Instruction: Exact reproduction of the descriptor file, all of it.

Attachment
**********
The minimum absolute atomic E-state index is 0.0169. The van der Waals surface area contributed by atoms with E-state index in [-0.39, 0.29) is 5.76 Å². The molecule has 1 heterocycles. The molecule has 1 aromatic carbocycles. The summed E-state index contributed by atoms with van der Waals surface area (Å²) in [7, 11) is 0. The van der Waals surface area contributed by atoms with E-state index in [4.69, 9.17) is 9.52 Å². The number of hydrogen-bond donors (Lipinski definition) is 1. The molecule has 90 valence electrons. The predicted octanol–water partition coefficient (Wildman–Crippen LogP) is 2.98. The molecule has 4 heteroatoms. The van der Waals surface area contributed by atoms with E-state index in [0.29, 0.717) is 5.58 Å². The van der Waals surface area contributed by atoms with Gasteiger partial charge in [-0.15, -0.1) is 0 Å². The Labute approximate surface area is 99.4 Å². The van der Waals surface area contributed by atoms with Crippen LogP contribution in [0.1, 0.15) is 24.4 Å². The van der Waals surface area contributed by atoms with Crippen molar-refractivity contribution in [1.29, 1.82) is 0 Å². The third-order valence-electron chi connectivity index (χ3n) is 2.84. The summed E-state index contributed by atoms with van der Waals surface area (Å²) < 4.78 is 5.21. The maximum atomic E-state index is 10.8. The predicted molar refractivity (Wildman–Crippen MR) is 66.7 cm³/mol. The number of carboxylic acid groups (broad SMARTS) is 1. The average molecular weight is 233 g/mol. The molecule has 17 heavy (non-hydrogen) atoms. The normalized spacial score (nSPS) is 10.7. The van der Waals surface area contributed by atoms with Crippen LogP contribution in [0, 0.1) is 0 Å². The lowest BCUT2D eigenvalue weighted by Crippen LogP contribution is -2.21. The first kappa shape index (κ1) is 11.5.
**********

The minimum absolute atomic E-state index is 0.0169. The van der Waals surface area contributed by atoms with E-state index in [-0.39, 0.29) is 5.76 Å². The molecule has 1 heterocycles. The molecule has 1 aromatic carbocycles. The summed E-state index contributed by atoms with van der Waals surface area (Å²) in [7, 11) is 0. The van der Waals surface area contributed by atoms with E-state index in [4.69, 9.17) is 9.52 Å². The number of hydrogen-bond donors (Lipinski definition) is 1. The molecule has 90 valence electrons. The predicted octanol–water partition coefficient (Wildman–Crippen LogP) is 2.98. The molecule has 4 heteroatoms. The van der Waals surface area contributed by atoms with E-state index in [0.29, 0.717) is 5.58 Å². The van der Waals surface area contributed by atoms with Gasteiger partial charge in [-0.15, -0.1) is 0 Å². The Labute approximate surface area is 99.4 Å². The van der Waals surface area contributed by atoms with Crippen LogP contribution in [0.1, 0.15) is 24.4 Å². The van der Waals surface area contributed by atoms with Crippen molar-refractivity contribution in [1.29, 1.82) is 0 Å². The third-order valence-electron chi connectivity index (χ3n) is 2.84. The summed E-state index contributed by atoms with van der Waals surface area (Å²) < 4.78 is 5.21. The maximum atomic E-state index is 10.8. The predicted molar refractivity (Wildman–Crippen MR) is 66.7 cm³/mol. The number of carboxylic acid groups (broad SMARTS) is 1. The average molecular weight is 233 g/mol. The molecule has 17 heavy (non-hydrogen) atoms. The normalized spacial score (nSPS) is 10.7. The van der Waals surface area contributed by atoms with Crippen LogP contribution in [0, 0.1) is 0 Å². The lowest BCUT2D eigenvalue weighted by Crippen LogP contribution is -2.21. The first kappa shape index (κ1) is 11.5.